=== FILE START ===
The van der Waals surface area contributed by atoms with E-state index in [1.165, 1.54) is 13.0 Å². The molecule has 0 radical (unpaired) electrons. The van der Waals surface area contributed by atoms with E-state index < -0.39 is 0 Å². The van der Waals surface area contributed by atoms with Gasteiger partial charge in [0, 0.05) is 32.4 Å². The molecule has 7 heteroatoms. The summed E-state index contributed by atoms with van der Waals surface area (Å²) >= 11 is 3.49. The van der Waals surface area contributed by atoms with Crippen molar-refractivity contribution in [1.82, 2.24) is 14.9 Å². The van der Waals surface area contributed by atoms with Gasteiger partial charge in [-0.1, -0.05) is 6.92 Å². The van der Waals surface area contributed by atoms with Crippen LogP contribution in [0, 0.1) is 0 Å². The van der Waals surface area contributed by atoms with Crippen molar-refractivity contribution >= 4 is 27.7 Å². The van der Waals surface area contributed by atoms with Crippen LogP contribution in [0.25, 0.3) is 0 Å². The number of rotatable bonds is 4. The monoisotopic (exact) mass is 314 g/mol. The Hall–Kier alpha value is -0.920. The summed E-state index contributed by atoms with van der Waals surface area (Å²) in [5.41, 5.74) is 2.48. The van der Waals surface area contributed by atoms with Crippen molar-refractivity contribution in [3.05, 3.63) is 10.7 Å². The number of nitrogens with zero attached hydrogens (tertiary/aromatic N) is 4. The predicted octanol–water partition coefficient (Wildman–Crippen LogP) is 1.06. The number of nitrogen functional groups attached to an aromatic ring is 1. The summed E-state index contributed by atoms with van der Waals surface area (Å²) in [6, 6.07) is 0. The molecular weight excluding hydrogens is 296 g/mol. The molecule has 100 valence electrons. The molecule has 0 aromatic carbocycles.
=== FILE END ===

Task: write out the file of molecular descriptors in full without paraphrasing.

The van der Waals surface area contributed by atoms with E-state index in [1.165, 1.54) is 13.0 Å². The molecule has 0 radical (unpaired) electrons. The van der Waals surface area contributed by atoms with E-state index < -0.39 is 0 Å². The van der Waals surface area contributed by atoms with Gasteiger partial charge in [0, 0.05) is 32.4 Å². The molecule has 7 heteroatoms. The summed E-state index contributed by atoms with van der Waals surface area (Å²) >= 11 is 3.49. The van der Waals surface area contributed by atoms with Crippen molar-refractivity contribution in [1.82, 2.24) is 14.9 Å². The van der Waals surface area contributed by atoms with Gasteiger partial charge in [-0.1, -0.05) is 6.92 Å². The van der Waals surface area contributed by atoms with Crippen LogP contribution in [0, 0.1) is 0 Å². The van der Waals surface area contributed by atoms with Crippen molar-refractivity contribution >= 4 is 27.7 Å². The van der Waals surface area contributed by atoms with Crippen LogP contribution in [0.25, 0.3) is 0 Å². The number of rotatable bonds is 4. The monoisotopic (exact) mass is 314 g/mol. The Hall–Kier alpha value is -0.920. The summed E-state index contributed by atoms with van der Waals surface area (Å²) in [5.41, 5.74) is 2.48. The van der Waals surface area contributed by atoms with Crippen molar-refractivity contribution in [3.05, 3.63) is 10.7 Å². The number of nitrogens with zero attached hydrogens (tertiary/aromatic N) is 4. The predicted octanol–water partition coefficient (Wildman–Crippen LogP) is 1.06. The number of nitrogen functional groups attached to an aromatic ring is 1. The summed E-state index contributed by atoms with van der Waals surface area (Å²) in [6, 6.07) is 0. The molecular weight excluding hydrogens is 296 g/mol. The molecule has 100 valence electrons. The molecule has 0 aromatic carbocycles.